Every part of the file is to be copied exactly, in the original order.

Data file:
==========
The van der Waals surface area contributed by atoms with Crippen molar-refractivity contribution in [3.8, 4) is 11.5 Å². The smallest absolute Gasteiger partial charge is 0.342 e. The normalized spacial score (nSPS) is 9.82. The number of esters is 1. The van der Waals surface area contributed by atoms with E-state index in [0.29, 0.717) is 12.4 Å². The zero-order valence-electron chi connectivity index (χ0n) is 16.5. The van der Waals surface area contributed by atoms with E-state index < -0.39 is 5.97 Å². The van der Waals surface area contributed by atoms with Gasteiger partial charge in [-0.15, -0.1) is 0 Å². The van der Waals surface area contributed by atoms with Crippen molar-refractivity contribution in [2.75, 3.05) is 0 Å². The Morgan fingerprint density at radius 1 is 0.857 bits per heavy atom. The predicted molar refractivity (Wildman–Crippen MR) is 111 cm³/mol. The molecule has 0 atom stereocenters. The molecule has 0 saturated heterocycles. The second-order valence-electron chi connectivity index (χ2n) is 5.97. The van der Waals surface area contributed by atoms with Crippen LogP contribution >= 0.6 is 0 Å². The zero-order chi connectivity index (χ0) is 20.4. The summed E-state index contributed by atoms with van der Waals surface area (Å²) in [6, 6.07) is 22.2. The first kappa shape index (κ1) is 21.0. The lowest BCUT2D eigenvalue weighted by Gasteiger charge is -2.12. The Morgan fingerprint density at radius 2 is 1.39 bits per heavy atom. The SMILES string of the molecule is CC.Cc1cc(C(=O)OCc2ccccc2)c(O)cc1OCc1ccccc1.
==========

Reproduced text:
The van der Waals surface area contributed by atoms with Crippen molar-refractivity contribution in [3.8, 4) is 11.5 Å². The smallest absolute Gasteiger partial charge is 0.342 e. The normalized spacial score (nSPS) is 9.82. The number of esters is 1. The van der Waals surface area contributed by atoms with E-state index in [0.29, 0.717) is 12.4 Å². The zero-order valence-electron chi connectivity index (χ0n) is 16.5. The van der Waals surface area contributed by atoms with E-state index < -0.39 is 5.97 Å². The van der Waals surface area contributed by atoms with Gasteiger partial charge in [-0.15, -0.1) is 0 Å². The van der Waals surface area contributed by atoms with Crippen molar-refractivity contribution in [2.75, 3.05) is 0 Å². The Morgan fingerprint density at radius 1 is 0.857 bits per heavy atom. The predicted molar refractivity (Wildman–Crippen MR) is 111 cm³/mol. The molecule has 0 atom stereocenters. The molecule has 0 saturated heterocycles. The second-order valence-electron chi connectivity index (χ2n) is 5.97. The van der Waals surface area contributed by atoms with Crippen LogP contribution >= 0.6 is 0 Å². The zero-order chi connectivity index (χ0) is 20.4. The summed E-state index contributed by atoms with van der Waals surface area (Å²) in [6, 6.07) is 22.2. The first kappa shape index (κ1) is 21.0. The lowest BCUT2D eigenvalue weighted by Gasteiger charge is -2.12. The Morgan fingerprint density at radius 2 is 1.39 bits per heavy atom. The SMILES string of the molecule is CC.Cc1cc(C(=O)OCc2ccccc2)c(O)cc1OCc1ccccc1.